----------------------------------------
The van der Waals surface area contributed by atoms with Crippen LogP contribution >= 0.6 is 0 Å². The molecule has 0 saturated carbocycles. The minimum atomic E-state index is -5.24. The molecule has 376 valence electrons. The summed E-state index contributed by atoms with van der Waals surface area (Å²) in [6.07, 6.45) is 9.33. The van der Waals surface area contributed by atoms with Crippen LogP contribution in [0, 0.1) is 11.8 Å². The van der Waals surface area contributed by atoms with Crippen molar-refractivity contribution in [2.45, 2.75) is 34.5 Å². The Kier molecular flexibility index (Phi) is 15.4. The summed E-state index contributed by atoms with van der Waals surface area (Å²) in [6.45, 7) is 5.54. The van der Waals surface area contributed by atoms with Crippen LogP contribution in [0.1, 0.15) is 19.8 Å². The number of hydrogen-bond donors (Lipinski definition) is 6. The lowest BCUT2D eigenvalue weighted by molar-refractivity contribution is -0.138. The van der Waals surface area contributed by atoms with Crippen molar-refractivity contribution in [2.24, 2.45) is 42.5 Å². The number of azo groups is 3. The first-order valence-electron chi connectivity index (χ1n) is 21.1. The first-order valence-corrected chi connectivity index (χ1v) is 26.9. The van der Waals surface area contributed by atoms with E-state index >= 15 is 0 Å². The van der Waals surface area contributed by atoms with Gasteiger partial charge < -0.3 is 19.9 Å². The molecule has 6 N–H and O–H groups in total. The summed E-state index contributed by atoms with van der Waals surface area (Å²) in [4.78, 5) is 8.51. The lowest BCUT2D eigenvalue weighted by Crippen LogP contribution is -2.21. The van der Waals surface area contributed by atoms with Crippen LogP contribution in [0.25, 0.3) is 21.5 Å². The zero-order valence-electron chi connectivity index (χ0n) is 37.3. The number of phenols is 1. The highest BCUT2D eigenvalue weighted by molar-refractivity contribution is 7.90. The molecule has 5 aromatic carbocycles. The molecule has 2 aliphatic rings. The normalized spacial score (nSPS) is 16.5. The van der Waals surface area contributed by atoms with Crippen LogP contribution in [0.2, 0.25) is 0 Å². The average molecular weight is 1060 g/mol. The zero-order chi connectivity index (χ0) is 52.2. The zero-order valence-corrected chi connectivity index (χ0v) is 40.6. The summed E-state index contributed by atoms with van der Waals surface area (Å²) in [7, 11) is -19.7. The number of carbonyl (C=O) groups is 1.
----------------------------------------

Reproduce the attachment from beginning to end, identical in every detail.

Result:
The van der Waals surface area contributed by atoms with Crippen LogP contribution >= 0.6 is 0 Å². The molecule has 0 saturated carbocycles. The minimum atomic E-state index is -5.24. The molecule has 376 valence electrons. The summed E-state index contributed by atoms with van der Waals surface area (Å²) in [6.07, 6.45) is 9.33. The van der Waals surface area contributed by atoms with Crippen LogP contribution in [0, 0.1) is 11.8 Å². The van der Waals surface area contributed by atoms with Crippen molar-refractivity contribution in [2.45, 2.75) is 34.5 Å². The Kier molecular flexibility index (Phi) is 15.4. The summed E-state index contributed by atoms with van der Waals surface area (Å²) in [6.45, 7) is 5.54. The van der Waals surface area contributed by atoms with Crippen LogP contribution in [0.1, 0.15) is 19.8 Å². The number of hydrogen-bond donors (Lipinski definition) is 6. The lowest BCUT2D eigenvalue weighted by molar-refractivity contribution is -0.138. The van der Waals surface area contributed by atoms with Crippen molar-refractivity contribution in [2.24, 2.45) is 42.5 Å². The number of azo groups is 3. The first-order valence-electron chi connectivity index (χ1n) is 21.1. The first-order valence-corrected chi connectivity index (χ1v) is 26.9. The van der Waals surface area contributed by atoms with E-state index >= 15 is 0 Å². The van der Waals surface area contributed by atoms with Gasteiger partial charge < -0.3 is 19.9 Å². The molecule has 6 N–H and O–H groups in total. The summed E-state index contributed by atoms with van der Waals surface area (Å²) in [4.78, 5) is 8.51. The lowest BCUT2D eigenvalue weighted by Crippen LogP contribution is -2.21. The van der Waals surface area contributed by atoms with Crippen LogP contribution in [0.25, 0.3) is 21.5 Å². The zero-order valence-electron chi connectivity index (χ0n) is 37.3. The number of phenols is 1. The highest BCUT2D eigenvalue weighted by molar-refractivity contribution is 7.90. The molecule has 5 aromatic carbocycles. The molecule has 2 aliphatic rings. The normalized spacial score (nSPS) is 16.5. The van der Waals surface area contributed by atoms with Crippen LogP contribution in [0.2, 0.25) is 0 Å². The average molecular weight is 1060 g/mol. The zero-order chi connectivity index (χ0) is 52.2. The zero-order valence-corrected chi connectivity index (χ0v) is 40.6. The summed E-state index contributed by atoms with van der Waals surface area (Å²) in [7, 11) is -19.7. The number of carbonyl (C=O) groups is 1.